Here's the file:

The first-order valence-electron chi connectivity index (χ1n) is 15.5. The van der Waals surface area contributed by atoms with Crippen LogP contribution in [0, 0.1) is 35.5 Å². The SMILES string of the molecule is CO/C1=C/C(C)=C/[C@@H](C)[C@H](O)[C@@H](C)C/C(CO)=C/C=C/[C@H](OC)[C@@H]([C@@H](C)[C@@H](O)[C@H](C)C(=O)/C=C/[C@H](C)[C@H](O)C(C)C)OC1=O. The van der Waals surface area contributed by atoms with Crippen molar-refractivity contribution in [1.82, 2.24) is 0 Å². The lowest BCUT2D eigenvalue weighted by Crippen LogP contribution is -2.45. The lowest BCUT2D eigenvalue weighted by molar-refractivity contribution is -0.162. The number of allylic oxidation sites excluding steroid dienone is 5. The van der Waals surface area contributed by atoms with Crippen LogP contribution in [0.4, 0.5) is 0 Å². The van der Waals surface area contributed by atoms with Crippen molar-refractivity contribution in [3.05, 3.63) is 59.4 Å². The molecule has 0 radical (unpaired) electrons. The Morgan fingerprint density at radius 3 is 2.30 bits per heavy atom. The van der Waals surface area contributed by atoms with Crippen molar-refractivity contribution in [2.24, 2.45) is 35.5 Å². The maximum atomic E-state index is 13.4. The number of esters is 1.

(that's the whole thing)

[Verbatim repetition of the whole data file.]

The first-order valence-electron chi connectivity index (χ1n) is 15.5. The van der Waals surface area contributed by atoms with Crippen LogP contribution in [0, 0.1) is 35.5 Å². The SMILES string of the molecule is CO/C1=C/C(C)=C/[C@@H](C)[C@H](O)[C@@H](C)C/C(CO)=C/C=C/[C@H](OC)[C@@H]([C@@H](C)[C@@H](O)[C@H](C)C(=O)/C=C/[C@H](C)[C@H](O)C(C)C)OC1=O. The van der Waals surface area contributed by atoms with Crippen molar-refractivity contribution in [1.82, 2.24) is 0 Å². The lowest BCUT2D eigenvalue weighted by Crippen LogP contribution is -2.45. The lowest BCUT2D eigenvalue weighted by molar-refractivity contribution is -0.162. The number of allylic oxidation sites excluding steroid dienone is 5. The van der Waals surface area contributed by atoms with Crippen LogP contribution in [0.4, 0.5) is 0 Å². The van der Waals surface area contributed by atoms with Crippen molar-refractivity contribution in [3.05, 3.63) is 59.4 Å². The molecule has 0 radical (unpaired) electrons. The Morgan fingerprint density at radius 3 is 2.30 bits per heavy atom. The van der Waals surface area contributed by atoms with Crippen molar-refractivity contribution in [2.24, 2.45) is 35.5 Å². The maximum atomic E-state index is 13.4. The number of esters is 1.